Aaron Sorkin Wants To Apologize For 'The Newsroom'

Monday, April 21, 2014


Writer and producer Aaron Sorkin (The West Wing, Newsroom, The Social Network) talks with former Chief Presidential Speechwriter Jon Favreau about what it means to be moral in 2014, what we value as heroic in life and in fiction, and how film and television have documented our transition from an analogue to a digital world.

On the critically maligned HBO series The Newsroom, Sorkin had this to say to the journalists in the room: “I think you and I got off on the wrong foot with The Newsroom and I apologize and I’d like to start over."

He went on to explain:

I think that there’s been a terrible misunderstanding. I did not set the show in the recent past in order to show the pros how it should have been done. That was and remains the furthest thing from my mind. I set the show in the recent past because I didn’t want to make up fake news. It was going to be weird if the world that these people were living in did not in any way resemble the world that you were living in… Also, I wanted the option of having a terrific dynamic that you can get when the audience knows more than the characters do… So, I wasn’t trying to and I’m not capable of teaching a professional journalist a lesson. That wasn’t my intent and it’s never my intent to teach you a lesson or try to persuade you or anything.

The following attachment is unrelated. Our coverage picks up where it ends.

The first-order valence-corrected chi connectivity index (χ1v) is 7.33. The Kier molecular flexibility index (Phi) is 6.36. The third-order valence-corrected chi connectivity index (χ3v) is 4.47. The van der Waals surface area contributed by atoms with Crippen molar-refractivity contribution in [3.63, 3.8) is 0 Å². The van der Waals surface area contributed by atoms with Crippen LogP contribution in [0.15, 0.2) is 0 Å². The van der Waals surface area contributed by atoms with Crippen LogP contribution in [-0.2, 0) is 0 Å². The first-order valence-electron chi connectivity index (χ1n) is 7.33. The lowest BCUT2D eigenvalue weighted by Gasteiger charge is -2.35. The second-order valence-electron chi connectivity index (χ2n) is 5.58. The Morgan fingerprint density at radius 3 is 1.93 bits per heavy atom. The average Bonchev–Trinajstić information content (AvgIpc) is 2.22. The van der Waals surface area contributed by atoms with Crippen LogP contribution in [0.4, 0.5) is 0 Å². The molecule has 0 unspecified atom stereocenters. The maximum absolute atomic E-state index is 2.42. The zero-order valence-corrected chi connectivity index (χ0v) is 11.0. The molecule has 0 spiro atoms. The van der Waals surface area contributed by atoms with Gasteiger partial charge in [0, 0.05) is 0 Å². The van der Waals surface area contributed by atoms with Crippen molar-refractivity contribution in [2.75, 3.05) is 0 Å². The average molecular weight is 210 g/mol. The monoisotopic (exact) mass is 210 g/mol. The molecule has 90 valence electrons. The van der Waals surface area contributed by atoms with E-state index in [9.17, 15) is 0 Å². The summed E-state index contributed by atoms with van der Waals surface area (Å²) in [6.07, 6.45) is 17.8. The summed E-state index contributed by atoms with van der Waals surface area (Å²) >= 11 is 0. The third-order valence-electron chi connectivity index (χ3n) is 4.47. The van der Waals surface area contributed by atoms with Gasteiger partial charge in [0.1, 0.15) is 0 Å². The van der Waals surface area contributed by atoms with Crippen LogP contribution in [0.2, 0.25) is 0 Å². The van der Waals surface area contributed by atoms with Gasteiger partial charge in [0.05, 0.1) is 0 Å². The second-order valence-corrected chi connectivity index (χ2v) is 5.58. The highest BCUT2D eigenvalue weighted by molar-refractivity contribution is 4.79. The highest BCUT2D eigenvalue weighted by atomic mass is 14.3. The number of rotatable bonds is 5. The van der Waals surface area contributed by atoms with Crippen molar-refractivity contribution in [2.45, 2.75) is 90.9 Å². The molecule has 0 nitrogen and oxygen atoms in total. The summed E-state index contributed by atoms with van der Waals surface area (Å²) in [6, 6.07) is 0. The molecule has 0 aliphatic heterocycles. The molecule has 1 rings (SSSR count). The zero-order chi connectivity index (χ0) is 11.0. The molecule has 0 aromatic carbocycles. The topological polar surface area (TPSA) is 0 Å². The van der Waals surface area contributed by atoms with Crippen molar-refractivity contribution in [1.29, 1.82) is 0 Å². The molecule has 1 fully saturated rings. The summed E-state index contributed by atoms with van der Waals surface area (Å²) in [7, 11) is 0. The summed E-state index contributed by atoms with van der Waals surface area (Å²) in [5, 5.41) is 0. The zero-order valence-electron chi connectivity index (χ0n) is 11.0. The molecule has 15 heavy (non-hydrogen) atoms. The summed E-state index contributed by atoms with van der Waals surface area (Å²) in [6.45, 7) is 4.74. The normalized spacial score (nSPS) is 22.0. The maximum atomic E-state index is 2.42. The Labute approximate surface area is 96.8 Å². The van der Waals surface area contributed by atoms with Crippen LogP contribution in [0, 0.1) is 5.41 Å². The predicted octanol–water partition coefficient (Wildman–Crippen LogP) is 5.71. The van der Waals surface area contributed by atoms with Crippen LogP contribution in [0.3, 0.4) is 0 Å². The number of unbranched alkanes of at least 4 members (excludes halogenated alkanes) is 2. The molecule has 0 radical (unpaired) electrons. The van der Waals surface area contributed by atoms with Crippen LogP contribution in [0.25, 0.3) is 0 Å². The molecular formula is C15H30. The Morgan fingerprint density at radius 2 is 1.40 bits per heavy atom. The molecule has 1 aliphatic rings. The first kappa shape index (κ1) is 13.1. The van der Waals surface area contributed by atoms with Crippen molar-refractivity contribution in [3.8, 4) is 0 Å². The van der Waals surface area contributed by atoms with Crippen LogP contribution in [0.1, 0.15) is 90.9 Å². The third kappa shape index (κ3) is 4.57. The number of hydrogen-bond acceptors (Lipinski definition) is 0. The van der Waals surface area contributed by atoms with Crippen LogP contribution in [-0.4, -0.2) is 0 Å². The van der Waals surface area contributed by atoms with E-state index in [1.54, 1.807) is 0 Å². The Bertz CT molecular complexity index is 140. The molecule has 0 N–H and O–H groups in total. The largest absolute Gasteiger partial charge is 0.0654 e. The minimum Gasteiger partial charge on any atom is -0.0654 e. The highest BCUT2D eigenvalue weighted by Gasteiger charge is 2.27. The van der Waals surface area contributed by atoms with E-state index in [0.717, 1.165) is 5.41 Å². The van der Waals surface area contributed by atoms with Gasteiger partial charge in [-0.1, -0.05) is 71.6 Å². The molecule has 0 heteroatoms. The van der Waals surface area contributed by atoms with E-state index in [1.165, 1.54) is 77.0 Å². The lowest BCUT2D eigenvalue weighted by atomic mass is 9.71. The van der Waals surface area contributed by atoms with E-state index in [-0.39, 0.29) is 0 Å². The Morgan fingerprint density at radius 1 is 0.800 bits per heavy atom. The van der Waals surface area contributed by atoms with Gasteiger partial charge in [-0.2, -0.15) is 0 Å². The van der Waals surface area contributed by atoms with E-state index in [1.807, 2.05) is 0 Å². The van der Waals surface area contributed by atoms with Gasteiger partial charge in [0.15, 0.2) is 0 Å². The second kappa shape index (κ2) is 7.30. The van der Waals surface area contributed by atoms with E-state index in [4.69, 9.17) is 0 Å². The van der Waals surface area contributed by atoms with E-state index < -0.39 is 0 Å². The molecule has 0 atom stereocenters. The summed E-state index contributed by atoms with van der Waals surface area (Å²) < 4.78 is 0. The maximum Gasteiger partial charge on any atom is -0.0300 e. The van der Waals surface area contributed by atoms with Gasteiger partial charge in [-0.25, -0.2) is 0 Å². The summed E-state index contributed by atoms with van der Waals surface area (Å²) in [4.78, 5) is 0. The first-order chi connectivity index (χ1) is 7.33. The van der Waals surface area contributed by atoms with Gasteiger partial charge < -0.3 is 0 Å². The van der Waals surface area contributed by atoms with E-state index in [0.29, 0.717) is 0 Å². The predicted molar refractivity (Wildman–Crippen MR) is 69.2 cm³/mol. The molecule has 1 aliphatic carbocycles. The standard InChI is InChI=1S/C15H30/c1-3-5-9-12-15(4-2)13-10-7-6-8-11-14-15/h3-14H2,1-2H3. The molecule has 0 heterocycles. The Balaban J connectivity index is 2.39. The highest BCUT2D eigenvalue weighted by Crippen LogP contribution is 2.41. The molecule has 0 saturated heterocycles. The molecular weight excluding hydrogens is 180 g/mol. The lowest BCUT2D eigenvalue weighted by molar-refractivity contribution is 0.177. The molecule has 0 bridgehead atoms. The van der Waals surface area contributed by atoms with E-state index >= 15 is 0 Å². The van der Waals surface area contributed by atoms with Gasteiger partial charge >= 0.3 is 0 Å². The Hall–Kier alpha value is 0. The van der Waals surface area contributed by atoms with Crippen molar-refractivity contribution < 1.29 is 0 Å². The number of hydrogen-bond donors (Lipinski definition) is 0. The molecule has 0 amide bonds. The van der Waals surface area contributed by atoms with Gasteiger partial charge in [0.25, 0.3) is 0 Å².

This episode is included in the Tribeca Film Fest Talks #smartbinge podcast playlist at


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Comments [1]

Lewis from Rockland County, NY

You have nothing to apologize for. The Newsroom is an outstanding show. If the real life journalists are upset, too damn bad. Are they so thin skinned or insecure that they feel they need to whine about a fiction? I suppose that's part of the problem that many people have with the level of news coverage these days. With the exception of outlets like NPR and the NY Times that profession has seriously declined. Too many puff pieces or seem like apologists for their favorite pols.
So, who cares what the journalists think? The only people that you, Aaron Sorkin, are answerable to is the viewing public (and I guess some HBO execs). Don't's a sign of weakness.

Apr. 23 2014 04:18 PM

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